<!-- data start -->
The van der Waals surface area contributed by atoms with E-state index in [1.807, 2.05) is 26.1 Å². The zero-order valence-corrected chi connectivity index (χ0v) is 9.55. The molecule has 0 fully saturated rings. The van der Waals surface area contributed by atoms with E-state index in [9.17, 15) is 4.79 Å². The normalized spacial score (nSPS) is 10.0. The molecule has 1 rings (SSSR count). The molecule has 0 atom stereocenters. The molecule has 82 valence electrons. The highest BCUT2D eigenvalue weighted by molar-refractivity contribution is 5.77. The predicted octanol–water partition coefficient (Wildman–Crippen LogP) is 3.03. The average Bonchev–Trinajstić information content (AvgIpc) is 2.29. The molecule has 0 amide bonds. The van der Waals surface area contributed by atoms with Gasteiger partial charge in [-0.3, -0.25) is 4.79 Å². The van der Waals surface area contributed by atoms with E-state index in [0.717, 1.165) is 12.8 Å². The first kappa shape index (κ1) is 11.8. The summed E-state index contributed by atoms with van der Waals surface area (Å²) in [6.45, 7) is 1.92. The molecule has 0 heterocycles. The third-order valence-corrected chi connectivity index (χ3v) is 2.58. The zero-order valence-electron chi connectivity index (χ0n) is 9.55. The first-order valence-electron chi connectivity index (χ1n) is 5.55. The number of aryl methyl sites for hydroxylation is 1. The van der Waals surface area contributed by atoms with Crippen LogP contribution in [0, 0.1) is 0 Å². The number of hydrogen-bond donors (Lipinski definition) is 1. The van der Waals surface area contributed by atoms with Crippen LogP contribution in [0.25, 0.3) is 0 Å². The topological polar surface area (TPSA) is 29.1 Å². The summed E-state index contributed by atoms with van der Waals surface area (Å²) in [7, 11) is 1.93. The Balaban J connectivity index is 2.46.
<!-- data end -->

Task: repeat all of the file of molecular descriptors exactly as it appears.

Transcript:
The van der Waals surface area contributed by atoms with E-state index in [1.807, 2.05) is 26.1 Å². The zero-order valence-corrected chi connectivity index (χ0v) is 9.55. The molecule has 0 fully saturated rings. The van der Waals surface area contributed by atoms with E-state index in [9.17, 15) is 4.79 Å². The normalized spacial score (nSPS) is 10.0. The molecule has 1 rings (SSSR count). The molecule has 0 atom stereocenters. The molecule has 82 valence electrons. The highest BCUT2D eigenvalue weighted by molar-refractivity contribution is 5.77. The predicted octanol–water partition coefficient (Wildman–Crippen LogP) is 3.03. The average Bonchev–Trinajstić information content (AvgIpc) is 2.29. The molecule has 0 amide bonds. The van der Waals surface area contributed by atoms with Gasteiger partial charge in [-0.3, -0.25) is 4.79 Å². The van der Waals surface area contributed by atoms with E-state index in [0.717, 1.165) is 12.8 Å². The first kappa shape index (κ1) is 11.8. The summed E-state index contributed by atoms with van der Waals surface area (Å²) in [6.45, 7) is 1.92. The molecule has 0 heterocycles. The third-order valence-corrected chi connectivity index (χ3v) is 2.58. The zero-order valence-electron chi connectivity index (χ0n) is 9.55. The first-order valence-electron chi connectivity index (χ1n) is 5.55. The number of aryl methyl sites for hydroxylation is 1. The van der Waals surface area contributed by atoms with Crippen LogP contribution in [0, 0.1) is 0 Å². The number of hydrogen-bond donors (Lipinski definition) is 1. The van der Waals surface area contributed by atoms with Crippen LogP contribution in [0.25, 0.3) is 0 Å². The topological polar surface area (TPSA) is 29.1 Å². The summed E-state index contributed by atoms with van der Waals surface area (Å²) in [7, 11) is 1.93. The Balaban J connectivity index is 2.46.